Nick Chawkin (BFA Directing ’09) proves that determination and creative thinking are the most crucial assets to independent filmmaking.
After graduating from SVA in ’09, I moved to LA. I spent the next year working on my first few feature scripts. After I finished a draft, I would send it to my good friend and fellow SVA alum David Guglielmo. I knew David and I had similar goals. He was writing features too, and his notes were always good. So we traded scripts, and gave each other feedback in an effort to get closer to our ultimate goal: direct a feature film.
Eventually David made the move to LA and crashed with me and my then girlfriend (now wife) Katie. We were happy to have him. He was an old friend and a good house guest, but most importantly, our pets were fond of him. We were both in between writing projects, and somehow decided to try to write something together. Two weeks later we had a first draft. Working together was much more natural than we expected it to be. Shortly after that David found his own apartment and moved out, but we kept our same workflow. We would meet up six, sometimes seven days a week and put in time writing. That year we wrote something like three or four features together. We pushed each other, literally sitting on the same couch and passing the laptop back and forth. If one of us wasn’t feeling inspired, the other would step up and hammer out some pages.
In 2013 we met a young guy who came from money and wanted to invest in an indie film, so we pitched the new script we had just finished. It was one that we had written simply for our own enjoyment. A noir called No Way to Live – set in the 1950’s and disguised as a romantic thriller with racial tensions and twists on every page. The investor read and immediately signed on board.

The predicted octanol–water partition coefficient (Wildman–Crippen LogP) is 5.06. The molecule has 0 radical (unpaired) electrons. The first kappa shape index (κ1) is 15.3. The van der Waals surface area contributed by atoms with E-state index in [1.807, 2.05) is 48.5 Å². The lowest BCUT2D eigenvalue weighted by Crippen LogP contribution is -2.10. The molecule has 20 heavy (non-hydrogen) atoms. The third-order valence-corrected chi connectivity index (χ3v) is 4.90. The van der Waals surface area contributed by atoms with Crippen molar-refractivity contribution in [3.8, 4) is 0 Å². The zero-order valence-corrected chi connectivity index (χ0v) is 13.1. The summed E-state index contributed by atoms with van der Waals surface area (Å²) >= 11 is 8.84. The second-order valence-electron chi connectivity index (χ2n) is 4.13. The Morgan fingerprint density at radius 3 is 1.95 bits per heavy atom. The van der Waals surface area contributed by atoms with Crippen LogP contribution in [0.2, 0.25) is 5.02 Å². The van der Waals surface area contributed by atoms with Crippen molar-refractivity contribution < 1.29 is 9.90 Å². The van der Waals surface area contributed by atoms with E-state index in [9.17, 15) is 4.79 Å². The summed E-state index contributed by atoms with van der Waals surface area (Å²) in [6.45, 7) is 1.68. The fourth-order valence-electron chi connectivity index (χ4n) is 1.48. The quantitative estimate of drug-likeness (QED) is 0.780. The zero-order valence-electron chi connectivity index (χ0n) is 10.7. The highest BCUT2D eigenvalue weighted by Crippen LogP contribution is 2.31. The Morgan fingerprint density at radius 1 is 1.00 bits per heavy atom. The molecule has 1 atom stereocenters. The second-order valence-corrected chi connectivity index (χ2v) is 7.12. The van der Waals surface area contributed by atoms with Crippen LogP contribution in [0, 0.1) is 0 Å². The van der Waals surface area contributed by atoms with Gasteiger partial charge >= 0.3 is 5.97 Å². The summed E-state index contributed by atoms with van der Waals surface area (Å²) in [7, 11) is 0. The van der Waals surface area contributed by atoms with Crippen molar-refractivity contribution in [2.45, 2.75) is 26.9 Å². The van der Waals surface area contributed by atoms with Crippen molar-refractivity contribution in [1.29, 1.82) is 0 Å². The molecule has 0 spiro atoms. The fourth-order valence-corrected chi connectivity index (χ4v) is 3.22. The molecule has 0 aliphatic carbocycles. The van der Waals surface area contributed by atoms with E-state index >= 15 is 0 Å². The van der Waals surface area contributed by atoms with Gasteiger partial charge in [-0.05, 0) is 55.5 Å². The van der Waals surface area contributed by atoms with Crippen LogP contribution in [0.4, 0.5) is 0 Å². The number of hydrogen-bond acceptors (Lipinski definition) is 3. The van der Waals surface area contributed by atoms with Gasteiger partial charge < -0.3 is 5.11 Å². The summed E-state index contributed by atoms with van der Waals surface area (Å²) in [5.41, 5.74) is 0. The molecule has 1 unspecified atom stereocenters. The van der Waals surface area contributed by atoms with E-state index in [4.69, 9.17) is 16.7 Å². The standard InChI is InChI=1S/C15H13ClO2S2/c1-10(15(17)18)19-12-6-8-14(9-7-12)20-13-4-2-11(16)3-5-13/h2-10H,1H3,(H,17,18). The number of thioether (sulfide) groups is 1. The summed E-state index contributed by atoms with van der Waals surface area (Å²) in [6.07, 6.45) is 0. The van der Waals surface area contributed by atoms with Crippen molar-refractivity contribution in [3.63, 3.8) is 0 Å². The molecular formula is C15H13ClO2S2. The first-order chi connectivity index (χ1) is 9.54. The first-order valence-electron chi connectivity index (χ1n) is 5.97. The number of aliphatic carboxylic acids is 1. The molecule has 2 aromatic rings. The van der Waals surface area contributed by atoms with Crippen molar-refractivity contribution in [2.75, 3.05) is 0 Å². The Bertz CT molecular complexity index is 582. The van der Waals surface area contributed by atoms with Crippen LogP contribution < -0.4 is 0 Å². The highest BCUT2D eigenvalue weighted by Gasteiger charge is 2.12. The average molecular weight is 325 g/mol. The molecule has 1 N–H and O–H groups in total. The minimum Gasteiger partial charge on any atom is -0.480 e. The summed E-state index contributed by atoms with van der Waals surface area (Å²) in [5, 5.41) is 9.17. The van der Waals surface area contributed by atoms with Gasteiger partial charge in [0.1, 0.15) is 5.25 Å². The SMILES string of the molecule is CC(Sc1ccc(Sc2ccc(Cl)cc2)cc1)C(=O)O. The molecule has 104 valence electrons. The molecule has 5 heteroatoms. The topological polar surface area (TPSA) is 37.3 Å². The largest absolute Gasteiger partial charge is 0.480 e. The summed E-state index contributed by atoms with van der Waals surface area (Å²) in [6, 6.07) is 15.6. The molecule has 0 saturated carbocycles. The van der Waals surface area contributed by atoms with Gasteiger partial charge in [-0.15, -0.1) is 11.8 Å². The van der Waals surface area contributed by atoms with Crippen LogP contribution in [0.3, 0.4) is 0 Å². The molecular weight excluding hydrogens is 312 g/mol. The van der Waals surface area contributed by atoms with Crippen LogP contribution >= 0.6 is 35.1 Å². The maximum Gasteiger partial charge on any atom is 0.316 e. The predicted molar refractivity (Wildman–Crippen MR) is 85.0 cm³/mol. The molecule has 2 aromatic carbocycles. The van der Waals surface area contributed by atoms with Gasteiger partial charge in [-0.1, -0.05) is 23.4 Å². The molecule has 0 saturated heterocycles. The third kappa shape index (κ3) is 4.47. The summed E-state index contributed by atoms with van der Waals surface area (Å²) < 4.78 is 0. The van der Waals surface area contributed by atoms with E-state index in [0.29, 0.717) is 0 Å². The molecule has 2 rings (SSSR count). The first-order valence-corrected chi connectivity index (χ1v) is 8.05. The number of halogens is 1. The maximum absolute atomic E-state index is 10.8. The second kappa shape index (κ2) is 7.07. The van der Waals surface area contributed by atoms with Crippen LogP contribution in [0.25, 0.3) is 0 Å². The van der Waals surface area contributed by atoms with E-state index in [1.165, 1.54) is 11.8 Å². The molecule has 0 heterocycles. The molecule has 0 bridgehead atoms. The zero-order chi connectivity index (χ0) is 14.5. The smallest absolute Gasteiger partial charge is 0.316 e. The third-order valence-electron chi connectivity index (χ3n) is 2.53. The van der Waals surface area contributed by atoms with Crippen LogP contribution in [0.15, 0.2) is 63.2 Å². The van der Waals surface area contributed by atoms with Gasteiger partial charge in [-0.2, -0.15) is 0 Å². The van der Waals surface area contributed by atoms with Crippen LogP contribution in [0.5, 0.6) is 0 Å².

All of 2013 was spent getting ready to shoot. We hired a casting director. We hired actors. We were doing it!
…until we weren’t. Just 6 weeks out from production our investor got cold feet. A familiar story in this industry, but until it happens to you, you don’t know how much it stings. It felt like a break up, and we treated it that way for a while. We were heartbroken to get so close and have it just fall apart. But then we got a loving slap on the back of our heads from Katie, who said something akin to “Quit your bitching and go make your movie.”
At first the notion seemed impossible. After the investor dropped out we were left with only a few thousand dollars that we had raised ourselves. Not enough to make even an ultra-low budget indie, let alone one set in the 1950’s south. But the more we thought about it, the more it seemed crazy enough that it just might work. We had more money raised than we ever did in the past for our short films. We just needed to switch back to that same mindset that we had then. Do whatever it takes to make it happen. How can we do this on a micro budget?
The first step was to shift gears, and reimagine what the shoot would be. We wouldn’t be shooting in the actual south; we would need to find locations here in LA that didn’t give away where we were. We wouldn’t be able to do extensive night shoots and car rigs; we would have to rethink all that. We met with the actors we had cast and we told them our idea: We had enough money to shoot for about a week at one location. From there we would raise more money and shoot some more.
Miraculously the actors agreed to come on this adventure with us. The two leads, Freya Tingley and Tom Williamson both had such strong reactions to the script that they were game to do anything to help make the movie happen.